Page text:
Everyone told us the thing about bees.
Everyone told us we’d move through it
like sand, but no one said what sand moves like.
The house, ours for the night, had a hole
at its center, large as a room.
Only when I pulled back the curtain
was the extent of the damage revealed to us,
the colorful lengths gone to sustain the fiction
more alarming than the cold. In my shoes
there was an indefinite amount of sand
but an absolute number of grains. Everyone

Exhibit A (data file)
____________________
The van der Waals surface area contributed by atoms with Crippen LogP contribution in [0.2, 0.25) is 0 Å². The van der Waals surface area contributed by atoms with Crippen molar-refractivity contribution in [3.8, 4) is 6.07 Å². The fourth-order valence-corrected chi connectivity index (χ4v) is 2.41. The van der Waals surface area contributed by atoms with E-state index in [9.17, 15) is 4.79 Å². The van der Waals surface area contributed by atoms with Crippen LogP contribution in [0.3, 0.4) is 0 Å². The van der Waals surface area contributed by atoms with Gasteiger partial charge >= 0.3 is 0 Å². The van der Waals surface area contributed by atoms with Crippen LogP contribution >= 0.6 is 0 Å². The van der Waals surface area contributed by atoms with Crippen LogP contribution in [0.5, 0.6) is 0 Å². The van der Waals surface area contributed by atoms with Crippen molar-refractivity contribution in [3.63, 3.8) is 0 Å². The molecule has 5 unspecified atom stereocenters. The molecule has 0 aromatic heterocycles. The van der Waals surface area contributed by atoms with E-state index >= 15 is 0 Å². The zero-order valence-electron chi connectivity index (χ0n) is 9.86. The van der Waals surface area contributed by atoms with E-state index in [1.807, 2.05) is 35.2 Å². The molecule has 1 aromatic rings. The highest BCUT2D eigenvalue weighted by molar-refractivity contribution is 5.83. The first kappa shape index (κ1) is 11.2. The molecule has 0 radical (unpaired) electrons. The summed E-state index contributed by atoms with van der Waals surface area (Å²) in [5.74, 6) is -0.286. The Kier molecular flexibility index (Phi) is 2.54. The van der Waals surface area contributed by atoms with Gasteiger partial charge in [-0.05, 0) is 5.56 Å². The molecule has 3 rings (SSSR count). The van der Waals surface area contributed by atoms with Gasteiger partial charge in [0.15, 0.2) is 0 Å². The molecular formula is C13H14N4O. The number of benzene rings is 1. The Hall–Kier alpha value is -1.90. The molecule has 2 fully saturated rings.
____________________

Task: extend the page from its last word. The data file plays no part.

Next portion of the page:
told us there was more than we could count
but you can count, in fact you must. Our grammar
requires counting. We went out and stood
on the precipice we call the coast.
Serena Solin is a poet from New York / New Jersey. You can find her at http://serenasol.in/.
Hollis Johnson was born in 1993 in New Hampshire. He began pursuing photography in high school before attending the Massachusetts College of Art and Design, which he graduated from in 2015. He is currently based in New York City. His work projects uncanny sterility to banal objects and scenarios presented in tableau — snapshots of America drenched in sunlight yet trapped in antifreeze. His images narrate a lyrical world only just slightly askew of our own.